How can we understand what caused World War I? What role did Germany play? This book encourages us to re-think the events that led to global conflict in 1914.Historians in recent years have argued that German leaders acted defensively or pre-emptively in 1914, conscious of the Reich's deteriorating military and diplomatic position. Germany and the Causes of the First World War challenges such interpretations, placing new emphasis on the idea that the Reich Chancellor, the German Foreign Office and the Great General Staff were confident that they could win a continental war. This belief in Germany's superiority derived primarily from an assumption of French decline and Russian weakness throughout the period between the turn of the century and the eve of the First World War. Accordingly, Wilhelmine policy-makers pursued offensive policies - at the risk of war at important junctures during the 1900s and 1910s. The author analyses the stereotyping of enemy states, representations of war in peacetime, and conceptualizations of international relations. He uncovers the complex role of ruling elites, political parties, big business and the press, and contends that the decade before the First World War witnessed some critical changes in German foreign policy. By the time of the July crisis of 1914, for example, the perception of enemies had altered, with Russia - the traditional bugbear of the German centre and left - becoming the principal opponent of the Reich. Under these changed conditions, German leaders could now pursue their strategy of brinkmanship, using war as an instrument of policy, to its logical conclusion.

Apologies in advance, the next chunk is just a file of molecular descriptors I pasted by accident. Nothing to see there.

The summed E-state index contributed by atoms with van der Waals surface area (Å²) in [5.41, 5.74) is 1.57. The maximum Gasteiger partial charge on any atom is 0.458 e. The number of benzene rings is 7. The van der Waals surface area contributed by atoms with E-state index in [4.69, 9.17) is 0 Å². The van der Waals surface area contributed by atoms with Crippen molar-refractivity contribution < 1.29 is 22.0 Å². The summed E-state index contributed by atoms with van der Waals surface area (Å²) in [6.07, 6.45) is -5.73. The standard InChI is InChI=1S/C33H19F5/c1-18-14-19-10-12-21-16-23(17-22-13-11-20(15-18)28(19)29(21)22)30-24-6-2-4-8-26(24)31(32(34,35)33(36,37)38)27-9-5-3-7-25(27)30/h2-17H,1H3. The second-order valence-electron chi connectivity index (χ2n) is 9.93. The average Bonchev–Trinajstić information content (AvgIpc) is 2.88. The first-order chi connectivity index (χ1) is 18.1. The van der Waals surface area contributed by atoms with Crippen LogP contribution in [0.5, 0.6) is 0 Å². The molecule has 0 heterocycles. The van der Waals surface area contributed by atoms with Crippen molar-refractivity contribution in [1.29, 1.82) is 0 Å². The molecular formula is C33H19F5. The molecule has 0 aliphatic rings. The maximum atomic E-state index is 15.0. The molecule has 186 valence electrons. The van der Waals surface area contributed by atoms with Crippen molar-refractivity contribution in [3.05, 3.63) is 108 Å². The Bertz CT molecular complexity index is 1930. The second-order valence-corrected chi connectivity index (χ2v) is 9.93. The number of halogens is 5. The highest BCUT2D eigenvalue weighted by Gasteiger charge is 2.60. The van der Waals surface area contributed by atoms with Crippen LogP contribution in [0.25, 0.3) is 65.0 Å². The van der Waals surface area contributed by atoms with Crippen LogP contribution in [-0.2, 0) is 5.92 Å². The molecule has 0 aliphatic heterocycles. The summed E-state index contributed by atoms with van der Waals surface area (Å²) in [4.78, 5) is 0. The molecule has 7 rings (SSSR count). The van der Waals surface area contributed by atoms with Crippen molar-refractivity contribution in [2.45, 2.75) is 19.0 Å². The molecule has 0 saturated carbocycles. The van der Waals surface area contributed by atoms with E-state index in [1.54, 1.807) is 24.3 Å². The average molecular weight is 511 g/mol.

'We should be extremely grateful to Mark Hewitson for providing such an expertly judicious, admirably lucid guide to the variety of explanatory contexts intersecting in the final crisis that produced Germany's entry into the First World War.' Geoff Eley, University of Michigan, in EHR (April 2006) 'His work is a valuable contribution to the field, for it always treats issues exhaustively covered elsewhere from a slightly different angle that makes them appear different than they had before.' H-German 'We should be extremely grateful to Mark Hewitson for providing such an expertly judicious, admirably lucid guide to the variety of explanatory contexts intersecting in the final crisis that produced Germany's entry into the First World War.' English Historical Review 'This book is clearly written and cleanly organized.' Arden Bucholz, German Studies Review